• The Amateur Garden

    This ravine, the middle one of the grove's three, is about a hundred feet wide. When I first began to venture the human touch in it, it afforded no open spot level enough to hold a camp-stool. From the lawn above to the river road below, the distance is three hundred and thirty feet, and …

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  • The Power Of One

    For no monarchy is so absolute, but it is circumscribed with laws; but when the executive power is in the law-makers, there is no further check upon them; and the people must suffer without a remedy, because they are oppressed by their representatives. If I must serve, the number of my masters, who were born …

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  • The Marks Of Kingly Sovereignty

    It is indeed their interest, who endeavour the subversion of governments, to discourage poets and historians; for the best which can happen to them, is to be forgotten. But such who, under kings, are the fathers of their country, and by a just and prudent ordering of affairs preserve it, have the same reason to …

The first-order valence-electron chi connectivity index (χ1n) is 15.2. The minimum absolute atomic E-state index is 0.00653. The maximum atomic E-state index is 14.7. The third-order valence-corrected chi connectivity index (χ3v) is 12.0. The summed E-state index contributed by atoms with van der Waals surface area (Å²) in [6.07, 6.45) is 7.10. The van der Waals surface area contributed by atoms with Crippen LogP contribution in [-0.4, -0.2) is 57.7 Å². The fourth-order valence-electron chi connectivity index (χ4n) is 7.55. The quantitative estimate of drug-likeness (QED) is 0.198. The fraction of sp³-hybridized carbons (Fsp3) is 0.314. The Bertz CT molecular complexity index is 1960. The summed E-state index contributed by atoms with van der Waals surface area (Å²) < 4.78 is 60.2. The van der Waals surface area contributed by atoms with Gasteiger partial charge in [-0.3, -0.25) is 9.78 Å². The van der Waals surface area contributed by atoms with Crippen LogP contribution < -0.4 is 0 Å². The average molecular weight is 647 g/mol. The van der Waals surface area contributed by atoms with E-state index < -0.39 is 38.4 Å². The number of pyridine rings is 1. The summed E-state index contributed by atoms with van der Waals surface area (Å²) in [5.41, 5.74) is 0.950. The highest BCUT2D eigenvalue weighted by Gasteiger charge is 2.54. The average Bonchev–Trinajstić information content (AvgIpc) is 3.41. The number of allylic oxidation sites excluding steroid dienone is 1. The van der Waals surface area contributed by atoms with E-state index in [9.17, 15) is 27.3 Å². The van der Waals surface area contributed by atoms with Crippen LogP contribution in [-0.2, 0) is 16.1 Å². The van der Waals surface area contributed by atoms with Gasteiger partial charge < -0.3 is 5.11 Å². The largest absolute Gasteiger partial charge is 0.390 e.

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  • The Relation Of Art To Nature

    During all the great periods of art able men have striven earnestly to attain a knowledge of character and beauty and to achieve their truthful representation. Even when the purpose of the artist has been to express some specific idea or to record some incident or historical event, the work has lived, not because of …

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  • Tintoretto

    AubĂ© is another sculptor of acknowledged eminence who ranges himself with M. Rodin in his opposition to the Institute. His figures of "Bailly" and "Dante" are very fine, full of a most impressive dignity in the ensemble, and marked by the most vigorous kind of modelling. One may easily like his "Gambetta" less. But for …

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